Minnesota in the Civil and Indian Wars, 1861-1865, Volume 1
State, 1890 - Dakota Indians
[I] Historical sketches and rosters of Minnesota organizations in the Civil and Indian Wars. List and short record of general officers appointed from Minnesota, and of other Minnesota officers who were brevetted as general officers. List and short record of officers appointed from Minnesota in the Volunteer Staff Corps. List of appointments in the United States army from Minnesota, 1861-1870. List of officers and enlisted men promoted from Minnesota Volunteers to be commissioned officers in United States colored troops. The Indian War of 1862-1864, and following campaigns in Minnesota, by C.E. Flandrau. Roster of citizen soldiers engaged in the Sioux Indian War of 1862, comp. by C.E. Flandrau -- II. Official reports and correspondence relating to the organization and services of Minnesota troops in the Civil and Indian Wars, 1861-1865.
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1st Sergeant 2d Lieutenant 61 Sept 65 July 65 June Andrew army artillery Battery battle brigade Bull Run camp Capt Captain captured cavalry Charles Chickamauga command Company F Deserted Died Aug Died Oct disability April disability Feb disability Jan disability March disability Oct Discharged for disability Discharged in hospital Discharged on expiration Discharged per order Drafted enemy enemy's enlisted expiration of term fire George Henry Indians Infantry Invalid Corps James John Joseph July 11 July 28 June 12 June 26 killed March 25 Memphis miles Minn Minnesota Murfreesboro Musician Mustered officers order July order June Peter Promoted Corporal promoted Sergeant Re-enlisted Dec Re-enlisted Jan rebel regiment resigned River ROSTER OF COMPANY Second Lieutenant Serg Snelling Tenn Thomas Transferred to Company Transferred to Veteran troops Veteran Reserve Corps Wagoner Wounded at Bull Wounded at Gettysburg wounded at Nashville
Page 436 - d and thunder'd; Storm'd at with shot and shell, Boldly they rode and well, Into the jaws of Death, Into the mouth of hell Rode the six hundred.
Page 161 - ... Knoxville without the power of helping himself or escaping ; the battle of Chattanooga would not have been fought. These are the negative advantages, if the term negative is applicable, which would probably have resulted from prompt movements after Corinth fell into the possession of the National forces. The positive results might have been : a bloodless advance to Atlanta, to Vicksburg, or to any other desired point south of Corinth in the interior of Mississippi CHAPTER XXVII.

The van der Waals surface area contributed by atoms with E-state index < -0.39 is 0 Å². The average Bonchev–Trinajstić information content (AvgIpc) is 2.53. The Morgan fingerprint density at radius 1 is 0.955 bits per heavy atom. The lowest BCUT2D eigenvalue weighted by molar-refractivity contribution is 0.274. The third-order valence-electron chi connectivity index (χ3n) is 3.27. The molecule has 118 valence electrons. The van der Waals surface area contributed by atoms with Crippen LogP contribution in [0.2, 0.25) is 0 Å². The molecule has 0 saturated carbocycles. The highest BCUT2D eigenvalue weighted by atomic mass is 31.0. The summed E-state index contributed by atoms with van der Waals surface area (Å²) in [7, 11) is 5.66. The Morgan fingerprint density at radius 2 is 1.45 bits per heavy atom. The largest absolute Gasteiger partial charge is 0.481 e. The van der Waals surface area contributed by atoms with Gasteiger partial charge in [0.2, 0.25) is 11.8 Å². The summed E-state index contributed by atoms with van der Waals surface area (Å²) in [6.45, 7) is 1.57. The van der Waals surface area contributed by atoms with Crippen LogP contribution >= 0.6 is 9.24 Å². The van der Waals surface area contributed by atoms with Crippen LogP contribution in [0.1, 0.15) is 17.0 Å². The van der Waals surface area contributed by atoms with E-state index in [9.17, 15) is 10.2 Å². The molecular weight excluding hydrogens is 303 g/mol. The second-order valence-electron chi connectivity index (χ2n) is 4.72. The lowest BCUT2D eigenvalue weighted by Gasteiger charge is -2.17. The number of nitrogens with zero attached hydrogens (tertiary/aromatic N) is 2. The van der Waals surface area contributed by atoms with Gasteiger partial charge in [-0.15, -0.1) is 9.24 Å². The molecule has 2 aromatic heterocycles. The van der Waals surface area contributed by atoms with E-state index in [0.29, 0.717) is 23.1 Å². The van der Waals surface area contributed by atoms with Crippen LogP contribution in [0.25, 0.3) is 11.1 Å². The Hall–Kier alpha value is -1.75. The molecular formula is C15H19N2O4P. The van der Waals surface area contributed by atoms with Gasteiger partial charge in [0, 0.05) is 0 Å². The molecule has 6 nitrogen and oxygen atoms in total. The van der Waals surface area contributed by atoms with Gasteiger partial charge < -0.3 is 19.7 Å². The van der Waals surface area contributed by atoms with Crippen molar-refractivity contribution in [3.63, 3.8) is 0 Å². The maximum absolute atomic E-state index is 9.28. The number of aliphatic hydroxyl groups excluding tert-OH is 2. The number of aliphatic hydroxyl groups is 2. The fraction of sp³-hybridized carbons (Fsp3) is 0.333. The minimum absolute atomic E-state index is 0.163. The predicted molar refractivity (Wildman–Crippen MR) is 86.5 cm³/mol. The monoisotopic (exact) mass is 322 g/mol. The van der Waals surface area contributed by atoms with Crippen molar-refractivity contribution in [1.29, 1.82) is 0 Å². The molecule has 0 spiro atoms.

Page 549 - ... companies of Brackett's Minnesota Battalion, Major Brackett commanding; about seventy scouts, and a prairie battery of two sections, commanded by Captain N. Pope. This formed the First Brigade. Ten companies of the Eighth Minnesota Infantry, under command of...
Page 315 - Marshall advanced at a double-quick, amid a shower of balls from the enemy, which, fortunately, did little damage to his command, and, after a few volleys, he led his men to a charge and cleared the ravine of the savages.
Page 550 - Jones' battery to the rear, and with the rear guard dispersed them. The Indians, seeing that the day would not be favorable for them, had commenced taking down their lodges and sending back their families. I swung the left of my line round to the right and closed on them, sending Pope with his guns and the Dakota, cavalry (two companies) forward. The artillery fire soon drove them out of their strong positions in the ravines, and Jones...
Page 395 - ... as far as the eye could see to the north and south of our track. Our weather report which stated " little likelihood of fog off Newfoundland,
Page 35 - Each of these badges was red for the first division, white for the second, and blue for the third.
Page 216 - No sooner had we taken such position than General Burbridge withdrew his brigade from the action. Under a direct fire from the fort in front, and a heavy cross-fire from a fort on our right, the regiment pressed forward up to and even on the enemy's works. In this position, contending for the possession of the rebel earthworks before us, the regiment remained for two hours, when it became dark, and I was ordered by Colonel Sanborn to withdraw the regiment.
Page 40 - I must gain five minutes time. Reinforcements were coming on the run, but I knew that before they could reach the threatened point, the Confederates, unless checked, would seize the position. I would have ordered '7 that regiment in if I had known that every man would be killed. It had to be done...
Page 169 - Ewing's suspicions, as follows: . " On the night of the 3d, a messenger was sent to Gen. Pemberton with information that an attempt to create a diversion would be made, to enable him to cut his way out, and that I hoped to attack the enemy about the 7th. " On the 5th, however, we learned the fall of Yicksburg; and therefore fell back to Jackson.'* 88 July 7.